• Enhanced product security by increasing use of automated labeling and scanning of product traceability bar codes.
There were no off-the-shelf automated solutions so it was important to team with an equipment vendor who could not only supply the equipment, but also provide a range of options and work with both Kimball and its client to develop an optimum solution.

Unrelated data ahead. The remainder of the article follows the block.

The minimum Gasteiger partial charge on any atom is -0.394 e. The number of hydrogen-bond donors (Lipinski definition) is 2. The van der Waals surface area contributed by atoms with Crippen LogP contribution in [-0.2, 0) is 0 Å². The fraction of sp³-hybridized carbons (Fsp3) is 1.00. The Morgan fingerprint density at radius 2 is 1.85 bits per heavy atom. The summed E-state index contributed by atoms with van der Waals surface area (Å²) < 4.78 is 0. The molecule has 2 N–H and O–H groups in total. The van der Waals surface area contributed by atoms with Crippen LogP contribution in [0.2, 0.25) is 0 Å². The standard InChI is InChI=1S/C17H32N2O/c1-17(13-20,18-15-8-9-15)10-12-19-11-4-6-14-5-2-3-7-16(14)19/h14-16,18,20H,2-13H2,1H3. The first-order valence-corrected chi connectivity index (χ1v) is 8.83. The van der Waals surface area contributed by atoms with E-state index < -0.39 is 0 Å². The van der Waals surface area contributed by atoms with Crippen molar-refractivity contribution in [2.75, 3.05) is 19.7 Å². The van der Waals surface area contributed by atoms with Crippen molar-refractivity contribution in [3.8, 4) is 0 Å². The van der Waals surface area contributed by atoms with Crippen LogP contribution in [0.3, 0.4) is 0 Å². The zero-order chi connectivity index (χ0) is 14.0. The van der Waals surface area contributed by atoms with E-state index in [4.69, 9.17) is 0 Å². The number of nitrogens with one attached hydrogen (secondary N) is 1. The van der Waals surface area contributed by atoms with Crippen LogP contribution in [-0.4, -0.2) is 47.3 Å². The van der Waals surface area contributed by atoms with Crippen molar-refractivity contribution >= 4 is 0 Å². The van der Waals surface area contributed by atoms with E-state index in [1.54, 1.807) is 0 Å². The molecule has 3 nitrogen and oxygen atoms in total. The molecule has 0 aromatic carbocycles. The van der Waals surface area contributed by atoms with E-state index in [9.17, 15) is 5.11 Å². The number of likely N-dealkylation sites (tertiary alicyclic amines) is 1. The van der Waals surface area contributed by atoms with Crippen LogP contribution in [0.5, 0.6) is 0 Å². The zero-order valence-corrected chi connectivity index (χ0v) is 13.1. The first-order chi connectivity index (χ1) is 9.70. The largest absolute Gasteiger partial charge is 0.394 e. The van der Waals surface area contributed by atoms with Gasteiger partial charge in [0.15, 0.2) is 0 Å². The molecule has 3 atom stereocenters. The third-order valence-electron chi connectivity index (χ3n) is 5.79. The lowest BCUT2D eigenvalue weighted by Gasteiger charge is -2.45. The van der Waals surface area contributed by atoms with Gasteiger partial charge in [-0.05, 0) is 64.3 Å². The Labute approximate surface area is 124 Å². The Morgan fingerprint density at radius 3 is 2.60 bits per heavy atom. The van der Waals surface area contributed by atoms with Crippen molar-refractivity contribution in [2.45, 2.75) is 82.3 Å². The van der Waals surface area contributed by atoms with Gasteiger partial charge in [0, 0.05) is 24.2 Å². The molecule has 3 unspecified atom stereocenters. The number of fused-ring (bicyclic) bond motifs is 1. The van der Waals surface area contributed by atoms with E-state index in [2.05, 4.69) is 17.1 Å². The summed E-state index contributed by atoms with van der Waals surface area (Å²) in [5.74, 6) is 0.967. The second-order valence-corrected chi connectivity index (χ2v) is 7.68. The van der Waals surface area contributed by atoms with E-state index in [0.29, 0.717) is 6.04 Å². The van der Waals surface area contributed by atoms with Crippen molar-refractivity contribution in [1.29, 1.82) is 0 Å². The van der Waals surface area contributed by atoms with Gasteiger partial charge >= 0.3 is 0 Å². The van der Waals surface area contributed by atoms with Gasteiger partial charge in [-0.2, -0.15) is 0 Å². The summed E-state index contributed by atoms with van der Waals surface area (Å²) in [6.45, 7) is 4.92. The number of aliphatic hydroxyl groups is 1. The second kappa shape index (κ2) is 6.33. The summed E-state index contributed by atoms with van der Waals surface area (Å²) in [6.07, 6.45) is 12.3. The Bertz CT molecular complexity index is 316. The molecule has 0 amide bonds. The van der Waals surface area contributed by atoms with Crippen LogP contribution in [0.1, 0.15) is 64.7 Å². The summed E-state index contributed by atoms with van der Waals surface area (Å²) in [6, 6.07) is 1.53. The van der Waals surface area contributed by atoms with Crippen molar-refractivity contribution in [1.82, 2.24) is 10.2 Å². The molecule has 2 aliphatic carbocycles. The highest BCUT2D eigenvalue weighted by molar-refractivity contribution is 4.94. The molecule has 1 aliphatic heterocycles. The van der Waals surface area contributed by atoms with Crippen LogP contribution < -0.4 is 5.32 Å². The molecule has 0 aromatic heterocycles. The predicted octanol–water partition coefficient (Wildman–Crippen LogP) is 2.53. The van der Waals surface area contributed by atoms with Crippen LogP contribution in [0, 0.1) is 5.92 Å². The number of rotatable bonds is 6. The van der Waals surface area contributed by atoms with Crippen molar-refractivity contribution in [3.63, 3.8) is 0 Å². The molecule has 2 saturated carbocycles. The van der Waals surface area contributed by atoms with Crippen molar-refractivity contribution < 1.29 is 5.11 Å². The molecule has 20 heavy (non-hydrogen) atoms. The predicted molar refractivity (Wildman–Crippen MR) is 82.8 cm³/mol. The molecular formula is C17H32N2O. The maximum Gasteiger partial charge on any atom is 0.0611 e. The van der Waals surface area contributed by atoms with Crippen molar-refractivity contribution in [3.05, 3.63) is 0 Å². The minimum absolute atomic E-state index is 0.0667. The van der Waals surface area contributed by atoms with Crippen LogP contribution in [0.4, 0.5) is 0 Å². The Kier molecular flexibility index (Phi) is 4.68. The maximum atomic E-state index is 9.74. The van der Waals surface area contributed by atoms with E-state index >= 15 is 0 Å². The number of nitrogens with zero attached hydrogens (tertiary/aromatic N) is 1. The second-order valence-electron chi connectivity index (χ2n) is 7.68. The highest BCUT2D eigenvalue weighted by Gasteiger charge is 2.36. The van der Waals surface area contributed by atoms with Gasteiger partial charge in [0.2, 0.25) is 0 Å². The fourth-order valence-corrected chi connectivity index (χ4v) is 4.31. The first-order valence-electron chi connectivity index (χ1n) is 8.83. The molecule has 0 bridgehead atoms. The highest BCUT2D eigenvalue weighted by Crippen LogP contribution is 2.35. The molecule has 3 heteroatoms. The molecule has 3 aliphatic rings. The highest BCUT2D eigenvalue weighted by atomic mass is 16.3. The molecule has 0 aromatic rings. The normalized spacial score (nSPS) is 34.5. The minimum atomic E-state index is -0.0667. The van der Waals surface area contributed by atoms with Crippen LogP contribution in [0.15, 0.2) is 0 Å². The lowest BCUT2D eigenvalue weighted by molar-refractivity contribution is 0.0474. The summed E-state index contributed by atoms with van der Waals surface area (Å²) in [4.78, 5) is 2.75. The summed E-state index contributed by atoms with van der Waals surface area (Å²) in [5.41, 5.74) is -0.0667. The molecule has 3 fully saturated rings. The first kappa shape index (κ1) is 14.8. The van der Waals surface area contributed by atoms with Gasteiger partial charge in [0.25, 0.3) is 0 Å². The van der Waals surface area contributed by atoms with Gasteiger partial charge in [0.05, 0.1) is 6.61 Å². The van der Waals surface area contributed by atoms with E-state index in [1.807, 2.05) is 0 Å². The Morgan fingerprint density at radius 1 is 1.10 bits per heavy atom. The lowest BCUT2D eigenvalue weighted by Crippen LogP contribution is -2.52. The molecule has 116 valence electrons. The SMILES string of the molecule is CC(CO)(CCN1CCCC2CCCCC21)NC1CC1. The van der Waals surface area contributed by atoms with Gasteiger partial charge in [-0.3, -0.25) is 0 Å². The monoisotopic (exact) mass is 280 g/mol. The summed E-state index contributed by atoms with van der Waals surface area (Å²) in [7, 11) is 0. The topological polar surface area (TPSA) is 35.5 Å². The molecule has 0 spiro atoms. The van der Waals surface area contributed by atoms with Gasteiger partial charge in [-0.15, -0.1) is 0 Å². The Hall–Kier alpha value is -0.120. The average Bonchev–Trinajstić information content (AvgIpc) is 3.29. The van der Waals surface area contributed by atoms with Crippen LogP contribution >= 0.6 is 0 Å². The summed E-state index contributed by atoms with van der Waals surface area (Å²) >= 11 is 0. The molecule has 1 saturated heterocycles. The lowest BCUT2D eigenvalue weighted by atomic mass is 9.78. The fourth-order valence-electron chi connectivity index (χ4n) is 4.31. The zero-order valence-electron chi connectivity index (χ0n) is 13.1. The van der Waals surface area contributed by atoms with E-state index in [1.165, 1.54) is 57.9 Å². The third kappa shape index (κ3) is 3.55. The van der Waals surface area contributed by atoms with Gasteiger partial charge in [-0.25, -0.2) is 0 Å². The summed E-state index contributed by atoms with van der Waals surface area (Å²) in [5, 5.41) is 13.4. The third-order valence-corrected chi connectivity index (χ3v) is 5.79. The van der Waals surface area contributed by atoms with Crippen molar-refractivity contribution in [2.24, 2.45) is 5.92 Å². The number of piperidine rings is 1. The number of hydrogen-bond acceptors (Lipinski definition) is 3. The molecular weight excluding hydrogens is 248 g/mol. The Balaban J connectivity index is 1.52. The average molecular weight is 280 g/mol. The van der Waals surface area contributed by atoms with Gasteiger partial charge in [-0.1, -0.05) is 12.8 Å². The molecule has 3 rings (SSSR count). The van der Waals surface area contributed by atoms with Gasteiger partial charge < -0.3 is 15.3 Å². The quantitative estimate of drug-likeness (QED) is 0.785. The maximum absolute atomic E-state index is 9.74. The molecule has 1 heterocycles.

The ProcessThe new project was not simply a re-automation, but a re-automation at a new site. This added complexity, but also drove significant efficiency improvements. The Wales facility, where the product was originally built, had a production team that was highly experienced with the current automation strategy and its efficiencies and inefficiencies. They were also experienced with the regulatory constraints associated with the product and manufacturing process. The project was being transferred to Poland. The Poland facility's engineering team had previously been focused predominately on automotive electronics production rather than medical disposables. However, they had significant experience in Kimball's Transfer of Work (TOW) process, applying Lean and Six Sigma principles in achieving continuous improvement, and working in an industry with very precise customer product acceptance testing and configuration management requirements. Although many on the Wales team would lose their jobs once the project transferred, they took a highly professional approach in sharing their expertise during the TOW process. It is significant to note that the Welsh team was committed to putting quality of the end product and process first, even if success translated to loss of work. The Polish team was equally committed to the success of the project. The end result was a very robust analysis. The Polish team questioned why the new production process couldn't perform at the efficiency levels they saw in electronics manufacturing. The Welsh team provided excellent input on what could feasibly be changed and where industry constraints should be more carefully considered. Customer input on past issues and new desires was also considered. The final product and process was better than either team would likely have achieved entirely on its own.